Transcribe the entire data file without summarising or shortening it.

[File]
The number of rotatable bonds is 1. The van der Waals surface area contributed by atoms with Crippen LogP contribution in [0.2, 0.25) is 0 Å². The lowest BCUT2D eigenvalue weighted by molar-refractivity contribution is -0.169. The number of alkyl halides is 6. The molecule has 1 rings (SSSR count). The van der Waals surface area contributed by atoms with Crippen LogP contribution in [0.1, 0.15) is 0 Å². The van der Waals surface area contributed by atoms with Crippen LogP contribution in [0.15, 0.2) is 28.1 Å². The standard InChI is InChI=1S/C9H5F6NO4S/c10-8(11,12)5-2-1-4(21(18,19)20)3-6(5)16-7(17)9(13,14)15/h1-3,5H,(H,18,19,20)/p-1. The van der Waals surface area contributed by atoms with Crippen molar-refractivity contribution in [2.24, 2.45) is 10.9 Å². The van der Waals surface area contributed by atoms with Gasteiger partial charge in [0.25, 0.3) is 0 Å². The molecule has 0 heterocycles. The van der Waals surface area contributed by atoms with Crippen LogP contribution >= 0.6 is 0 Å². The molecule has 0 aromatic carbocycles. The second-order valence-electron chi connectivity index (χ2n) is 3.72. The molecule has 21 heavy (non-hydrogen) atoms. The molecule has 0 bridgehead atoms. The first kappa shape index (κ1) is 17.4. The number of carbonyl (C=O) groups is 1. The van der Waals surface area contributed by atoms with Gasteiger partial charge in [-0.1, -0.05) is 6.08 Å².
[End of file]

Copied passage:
The number of rotatable bonds is 1. The van der Waals surface area contributed by atoms with Crippen LogP contribution in [0.2, 0.25) is 0 Å². The lowest BCUT2D eigenvalue weighted by molar-refractivity contribution is -0.169. The number of alkyl halides is 6. The molecule has 1 rings (SSSR count). The van der Waals surface area contributed by atoms with Crippen LogP contribution in [0.1, 0.15) is 0 Å². The van der Waals surface area contributed by atoms with Crippen LogP contribution in [0.15, 0.2) is 28.1 Å². The standard InChI is InChI=1S/C9H5F6NO4S/c10-8(11,12)5-2-1-4(21(18,19)20)3-6(5)16-7(17)9(13,14)15/h1-3,5H,(H,18,19,20)/p-1. The van der Waals surface area contributed by atoms with Crippen molar-refractivity contribution in [2.24, 2.45) is 10.9 Å². The van der Waals surface area contributed by atoms with Gasteiger partial charge in [0.25, 0.3) is 0 Å². The molecule has 0 heterocycles. The van der Waals surface area contributed by atoms with Crippen LogP contribution >= 0.6 is 0 Å². The molecule has 0 aromatic carbocycles. The second-order valence-electron chi connectivity index (χ2n) is 3.72. The molecule has 21 heavy (non-hydrogen) atoms. The molecule has 0 bridgehead atoms. The first kappa shape index (κ1) is 17.4. The number of carbonyl (C=O) groups is 1. The van der Waals surface area contributed by atoms with Gasteiger partial charge in [-0.1, -0.05) is 6.08 Å².